“The government’s visa programme makes it mandatory for employers recruiting offshore to provide resettlement support for people they bring into NZ and the Kiwi Launch Pad provides that information in one place. ”
Already 2,000 or so migrants are using the portal and Bridget sees the potential to roll it out to other countries who employ talent from offshore.
“I loved being an expat but I knew others had a very different experience. Better resettlement help could have been a real solution for a lot of the unhappy expats I saw. A good resettlement service is like having a well informed friend who can make sure you’re happy and fitting well into your new country.”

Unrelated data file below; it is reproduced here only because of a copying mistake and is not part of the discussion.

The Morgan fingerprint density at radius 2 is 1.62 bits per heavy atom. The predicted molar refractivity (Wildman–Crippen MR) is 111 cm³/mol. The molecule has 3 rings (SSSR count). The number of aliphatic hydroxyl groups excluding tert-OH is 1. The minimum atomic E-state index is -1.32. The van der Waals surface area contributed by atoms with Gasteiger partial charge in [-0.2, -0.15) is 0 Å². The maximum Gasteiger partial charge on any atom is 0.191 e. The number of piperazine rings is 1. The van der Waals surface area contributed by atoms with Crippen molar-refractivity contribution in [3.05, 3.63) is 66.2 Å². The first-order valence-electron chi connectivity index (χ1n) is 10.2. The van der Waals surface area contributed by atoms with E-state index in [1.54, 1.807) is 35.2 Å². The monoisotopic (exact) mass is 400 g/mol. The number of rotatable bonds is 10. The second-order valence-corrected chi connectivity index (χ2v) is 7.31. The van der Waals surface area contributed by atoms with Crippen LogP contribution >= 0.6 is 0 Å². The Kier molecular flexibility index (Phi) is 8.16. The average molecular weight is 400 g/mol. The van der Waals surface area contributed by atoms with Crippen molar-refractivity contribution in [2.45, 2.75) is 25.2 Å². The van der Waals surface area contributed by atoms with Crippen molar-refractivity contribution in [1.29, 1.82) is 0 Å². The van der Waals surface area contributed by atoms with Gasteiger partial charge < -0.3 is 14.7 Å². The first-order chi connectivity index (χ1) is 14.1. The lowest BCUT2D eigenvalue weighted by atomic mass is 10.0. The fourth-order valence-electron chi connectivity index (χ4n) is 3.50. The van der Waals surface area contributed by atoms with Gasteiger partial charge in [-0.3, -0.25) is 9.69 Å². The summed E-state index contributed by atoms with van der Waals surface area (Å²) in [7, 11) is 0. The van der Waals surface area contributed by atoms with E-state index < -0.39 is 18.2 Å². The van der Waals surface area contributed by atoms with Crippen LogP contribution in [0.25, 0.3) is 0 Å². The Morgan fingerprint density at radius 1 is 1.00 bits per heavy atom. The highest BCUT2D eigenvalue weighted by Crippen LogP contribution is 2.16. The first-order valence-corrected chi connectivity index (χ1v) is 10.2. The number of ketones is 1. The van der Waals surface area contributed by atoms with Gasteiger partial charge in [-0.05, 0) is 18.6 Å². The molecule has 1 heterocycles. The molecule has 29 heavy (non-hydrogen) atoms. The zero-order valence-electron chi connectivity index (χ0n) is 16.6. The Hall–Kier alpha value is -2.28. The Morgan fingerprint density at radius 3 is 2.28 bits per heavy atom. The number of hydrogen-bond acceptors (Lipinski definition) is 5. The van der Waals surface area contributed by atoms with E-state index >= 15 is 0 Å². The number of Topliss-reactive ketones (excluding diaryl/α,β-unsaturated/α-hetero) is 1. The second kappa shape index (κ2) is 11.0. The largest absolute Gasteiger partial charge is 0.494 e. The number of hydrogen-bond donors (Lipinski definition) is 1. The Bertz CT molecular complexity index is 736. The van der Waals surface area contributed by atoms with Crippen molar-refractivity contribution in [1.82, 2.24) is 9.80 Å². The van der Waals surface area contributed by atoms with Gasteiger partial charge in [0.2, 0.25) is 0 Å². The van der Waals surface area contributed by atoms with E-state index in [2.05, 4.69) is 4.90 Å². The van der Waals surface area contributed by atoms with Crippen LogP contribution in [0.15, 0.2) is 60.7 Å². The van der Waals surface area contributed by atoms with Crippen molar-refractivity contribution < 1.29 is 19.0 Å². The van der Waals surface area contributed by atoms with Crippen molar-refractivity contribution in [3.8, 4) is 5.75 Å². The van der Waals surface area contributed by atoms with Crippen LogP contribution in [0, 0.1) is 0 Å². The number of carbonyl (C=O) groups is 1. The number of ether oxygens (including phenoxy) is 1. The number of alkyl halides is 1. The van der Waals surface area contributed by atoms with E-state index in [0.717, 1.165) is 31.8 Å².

*Gretta and Bridget were among seven 2023’s recipients of five-year interest-free loans, mentoring, resourcing and support from Coralus (formerly SheEO). Launched in NZ in 2017, Coralus is global organisation that’s raised $1.6 million to support women and non-binary-led businesses.